The findings have since been accepted, and generalized to a range of other animals. Researchers are investigating the possibility of parallel physiological links in humans (see Roth et al below). In the meantime, many people have independently adopted the practice of calorie restriction in some form, hoping to achieve the expected benefits themselves. Among the most notable are the members of the Caloric Restriction society.

Washington University trials were set up in 2002 and involved about 30 participants. Dr. Luigi Fontana, clinical investigator, says CR practitioners seem to be ageing more slowly than the rest of us. Take systolic blood pressure, he says. Usually, that rises with age reliably, partly because the arteries are hardening. In my group, mean age is 55, and mean systolic blood pressure is 110: thats at the level of a 20-year-old.

Of course, I cant tell you if my subjects will live to 130. So many uncontrollable factors affect length of life. I dont have enough evidence to prove these people are ageing more slowly, but it looks like it.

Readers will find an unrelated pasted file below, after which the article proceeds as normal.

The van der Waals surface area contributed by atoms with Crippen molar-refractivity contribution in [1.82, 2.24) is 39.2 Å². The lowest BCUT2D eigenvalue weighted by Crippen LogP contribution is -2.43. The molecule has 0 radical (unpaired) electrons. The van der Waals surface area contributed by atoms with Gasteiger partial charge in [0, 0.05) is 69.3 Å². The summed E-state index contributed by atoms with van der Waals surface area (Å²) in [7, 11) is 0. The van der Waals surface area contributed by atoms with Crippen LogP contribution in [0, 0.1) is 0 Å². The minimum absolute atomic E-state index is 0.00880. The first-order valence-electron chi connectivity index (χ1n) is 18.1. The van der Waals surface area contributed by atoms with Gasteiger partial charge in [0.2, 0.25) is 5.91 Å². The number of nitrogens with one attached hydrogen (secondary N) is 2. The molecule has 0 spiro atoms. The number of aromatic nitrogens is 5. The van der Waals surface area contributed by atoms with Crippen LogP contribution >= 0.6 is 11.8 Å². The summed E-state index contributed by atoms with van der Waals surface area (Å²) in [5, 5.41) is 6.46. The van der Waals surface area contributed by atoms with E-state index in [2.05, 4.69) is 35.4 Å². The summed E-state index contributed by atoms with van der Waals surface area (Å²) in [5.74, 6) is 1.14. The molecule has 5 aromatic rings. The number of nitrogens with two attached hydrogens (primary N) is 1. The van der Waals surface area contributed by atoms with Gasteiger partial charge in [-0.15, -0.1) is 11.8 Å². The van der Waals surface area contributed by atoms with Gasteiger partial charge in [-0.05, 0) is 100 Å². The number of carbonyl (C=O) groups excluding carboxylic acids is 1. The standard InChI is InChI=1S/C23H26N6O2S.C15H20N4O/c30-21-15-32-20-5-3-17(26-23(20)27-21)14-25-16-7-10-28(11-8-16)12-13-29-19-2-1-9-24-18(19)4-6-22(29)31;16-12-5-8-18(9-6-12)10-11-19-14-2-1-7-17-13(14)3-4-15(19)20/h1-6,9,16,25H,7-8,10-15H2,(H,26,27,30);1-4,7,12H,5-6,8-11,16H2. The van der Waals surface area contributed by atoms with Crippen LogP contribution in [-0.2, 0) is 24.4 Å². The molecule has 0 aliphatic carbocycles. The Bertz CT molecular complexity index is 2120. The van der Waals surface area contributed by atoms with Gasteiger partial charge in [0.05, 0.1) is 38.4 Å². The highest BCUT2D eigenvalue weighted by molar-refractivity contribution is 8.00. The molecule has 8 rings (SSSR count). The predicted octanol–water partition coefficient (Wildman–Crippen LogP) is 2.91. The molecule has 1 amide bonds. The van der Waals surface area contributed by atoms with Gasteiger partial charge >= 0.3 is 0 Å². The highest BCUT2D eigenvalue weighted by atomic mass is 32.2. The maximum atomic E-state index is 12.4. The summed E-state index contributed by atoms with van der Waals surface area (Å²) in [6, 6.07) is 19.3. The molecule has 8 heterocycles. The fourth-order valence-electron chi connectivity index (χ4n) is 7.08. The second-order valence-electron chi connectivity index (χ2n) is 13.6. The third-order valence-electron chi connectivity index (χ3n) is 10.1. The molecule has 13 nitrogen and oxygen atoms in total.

Why might CR increase longevity?
There have been many theories as to how CR works, and many of them have fallen out of favor or been disproved. These include reduced basal metabolic rate, developmental delay, the control animals being gluttons, and decreased glucocorticoid production.

Hormesis hypothesis
A small, but rapidly growing number of researchers in the CR field are now proponents of a new theory known as the "Hormesis Hypothesis of CR". In the early 1940s, Southam & Ehrlich, 1943 reported that a bark extract that was known to inhibit fungal growth, actually stimulated growth when given at very low concentrations. They coined the term "hormesis" to describe such beneficial actions resulting from the response of an organism to a low-intensity biological stressor. The word "hormesis" is derived from the Greek word "hormaein" which means "to excite". The Hormesis Hypothesis of CR proposes that the diet imposes a low-intensity biological stress on the organism, which elicits a defense response that helps protects it against the causes of aging. In other words, CR places the organism in a defensive state so that it can survive adversity, and this results in improved health and longer life. This switch to a defensive state may be controlled by longevity genes (see below).